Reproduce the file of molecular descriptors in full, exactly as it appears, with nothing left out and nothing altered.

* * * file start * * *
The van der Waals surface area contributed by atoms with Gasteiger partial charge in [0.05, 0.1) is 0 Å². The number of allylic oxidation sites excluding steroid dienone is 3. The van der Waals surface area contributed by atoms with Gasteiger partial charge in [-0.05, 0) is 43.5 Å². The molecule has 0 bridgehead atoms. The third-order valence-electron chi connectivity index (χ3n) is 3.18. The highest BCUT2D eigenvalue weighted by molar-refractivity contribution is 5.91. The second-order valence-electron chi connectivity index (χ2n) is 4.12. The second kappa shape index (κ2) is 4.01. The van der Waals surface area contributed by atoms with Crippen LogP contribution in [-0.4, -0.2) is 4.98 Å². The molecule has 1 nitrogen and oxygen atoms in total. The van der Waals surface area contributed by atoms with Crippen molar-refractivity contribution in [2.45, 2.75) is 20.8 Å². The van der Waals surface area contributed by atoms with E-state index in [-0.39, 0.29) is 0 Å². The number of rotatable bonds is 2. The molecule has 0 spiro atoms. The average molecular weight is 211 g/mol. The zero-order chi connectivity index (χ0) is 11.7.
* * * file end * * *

The van der Waals surface area contributed by atoms with Gasteiger partial charge in [0.05, 0.1) is 0 Å². The number of allylic oxidation sites excluding steroid dienone is 3. The van der Waals surface area contributed by atoms with Gasteiger partial charge in [-0.05, 0) is 43.5 Å². The molecule has 0 bridgehead atoms. The third-order valence-electron chi connectivity index (χ3n) is 3.18. The highest BCUT2D eigenvalue weighted by molar-refractivity contribution is 5.91. The second-order valence-electron chi connectivity index (χ2n) is 4.12. The second kappa shape index (κ2) is 4.01. The van der Waals surface area contributed by atoms with Crippen LogP contribution in [-0.4, -0.2) is 4.98 Å². The molecule has 1 nitrogen and oxygen atoms in total. The van der Waals surface area contributed by atoms with Crippen molar-refractivity contribution in [2.45, 2.75) is 20.8 Å². The van der Waals surface area contributed by atoms with E-state index in [-0.39, 0.29) is 0 Å². The number of rotatable bonds is 2. The molecule has 0 spiro atoms. The average molecular weight is 211 g/mol. The zero-order chi connectivity index (χ0) is 11.7.